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Eating Disorder Awareness Week: Treatment for mental health to aid better recovery

For Eating Disorder Awareness Week, Amy shares with us her battles with eating disorders and her steps to recovery.

For Eating Disorder Awareness Week, Amy from our Peer Recovery Team in Portsmouth shares her story...

My own experience of eating disorders started at the age of 12 when I was undereating, lost too much weight and was obsessed with loosing more weight due to thinking I was still overweight or too big. With support from my doctor and my mum I did manage to recover from this and starting eating better, however I never regained the self confidence I needed to not have a healthy relationship with food.

The combination of using food as an emotional support from the age of 15 with the negative impacts of lockdown, meant that at the age of 23, I developed a binge eating disorder. The only way I can describe my binge eating is it felt like an addiction to food, due to that the second I would wake up I would think about what food I could consume, resulting in my binge eating nearly every day. 

I would consume such a large amount of food and only stop when I felt sick from eating so much food. I so believe and agree with the idea that an eating disorder is a form of self-harm, as I would make myself so unwell due to the large quantity of food.

A binge eating disorder felt like an awful viscous cycle of addiction and shame that I would hide from my partner. I was at home all day every day and the only person I needed to hide my secret addiction from was my partner. However, he was still working all day making it easier for me to hide the evidence from him, so he would never know what I was doing when left alone all day. I would hide my large amounts of wrappers and takeaway packaging in plastic bags in the bin, or take it straight out to communal bins.

I do feel like there is a lack of awareness still for eating disorders, especially binge eating disorders. I didn’t know at the time how to even get help, where to get help or how to even say what was wrong with me to my partner. It was only because he noticed I had hid food wrappers and takeaway containers in our bin and me continuously not eating in the evenings, he asked what was going on.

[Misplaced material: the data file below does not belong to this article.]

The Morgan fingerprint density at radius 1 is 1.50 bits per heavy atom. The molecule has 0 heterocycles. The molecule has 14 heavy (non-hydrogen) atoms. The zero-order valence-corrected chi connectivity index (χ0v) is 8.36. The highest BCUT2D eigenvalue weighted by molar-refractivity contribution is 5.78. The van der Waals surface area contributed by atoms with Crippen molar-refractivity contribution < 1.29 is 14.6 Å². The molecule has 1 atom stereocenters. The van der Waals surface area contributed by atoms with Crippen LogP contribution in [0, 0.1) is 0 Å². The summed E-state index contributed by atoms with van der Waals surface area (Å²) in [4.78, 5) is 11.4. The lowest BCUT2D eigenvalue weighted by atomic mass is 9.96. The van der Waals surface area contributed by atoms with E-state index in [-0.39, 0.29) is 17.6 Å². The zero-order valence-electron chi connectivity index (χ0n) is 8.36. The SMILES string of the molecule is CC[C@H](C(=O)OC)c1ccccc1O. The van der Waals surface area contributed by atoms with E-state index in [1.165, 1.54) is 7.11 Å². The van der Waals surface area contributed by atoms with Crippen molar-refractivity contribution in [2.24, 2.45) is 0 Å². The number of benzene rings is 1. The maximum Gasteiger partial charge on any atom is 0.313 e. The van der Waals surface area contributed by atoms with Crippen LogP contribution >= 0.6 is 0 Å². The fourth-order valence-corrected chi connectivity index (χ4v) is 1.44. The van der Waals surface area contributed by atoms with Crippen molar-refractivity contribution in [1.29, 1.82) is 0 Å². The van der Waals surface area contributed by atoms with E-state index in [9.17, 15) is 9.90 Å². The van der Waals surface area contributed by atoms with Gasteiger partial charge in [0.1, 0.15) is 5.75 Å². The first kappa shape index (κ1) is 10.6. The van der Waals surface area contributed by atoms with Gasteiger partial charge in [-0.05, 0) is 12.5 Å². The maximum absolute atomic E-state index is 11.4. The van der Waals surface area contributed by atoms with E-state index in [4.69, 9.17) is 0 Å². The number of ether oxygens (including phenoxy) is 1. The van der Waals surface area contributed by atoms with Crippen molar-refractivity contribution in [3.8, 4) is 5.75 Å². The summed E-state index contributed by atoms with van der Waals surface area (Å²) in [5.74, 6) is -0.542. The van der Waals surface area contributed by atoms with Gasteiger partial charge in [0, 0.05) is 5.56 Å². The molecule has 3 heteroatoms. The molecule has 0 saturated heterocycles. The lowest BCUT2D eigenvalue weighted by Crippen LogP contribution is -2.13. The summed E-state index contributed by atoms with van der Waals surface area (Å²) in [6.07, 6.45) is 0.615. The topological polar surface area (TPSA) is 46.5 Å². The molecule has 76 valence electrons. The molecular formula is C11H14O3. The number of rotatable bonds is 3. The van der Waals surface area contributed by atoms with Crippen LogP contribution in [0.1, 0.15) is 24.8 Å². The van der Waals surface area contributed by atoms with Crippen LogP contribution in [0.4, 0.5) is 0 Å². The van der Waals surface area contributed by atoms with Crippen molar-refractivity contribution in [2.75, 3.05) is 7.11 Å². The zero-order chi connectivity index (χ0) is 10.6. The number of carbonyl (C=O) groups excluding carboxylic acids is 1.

My Steps to Recovery…

· Talk – talk to those you trust for support and reduce shame.

· No Diets – no more restrictive diets as restricting can lead to binging.

· Self-Compassion & Self-Awareness – so important for recovery.

· The underlying issue – Is there something else going on?

Talk – The first and probably the most difficult step was talking about what I was going through with someone I trusted, which was my partner and a couple of my close family members. Just talking about it felt like a relief, even though it was very difficult, I think it really helped to reduce the amount of shame and disgust I felt for myself and my binge eating.

No dieting – I have always felt so much pressure due to my lack of confidence and social pressures to be dieting and loose weight. However, this had just turned into a vicious cycle of restricting and binging, which therefore would just increase the level of shame and disgust I felt about myself. It was a scary thought to not be watching what I am eating, whether that be the calorie content, protein, fat , carbs etc. However, this really helped me to break down that cycle I was in of restriction and binging.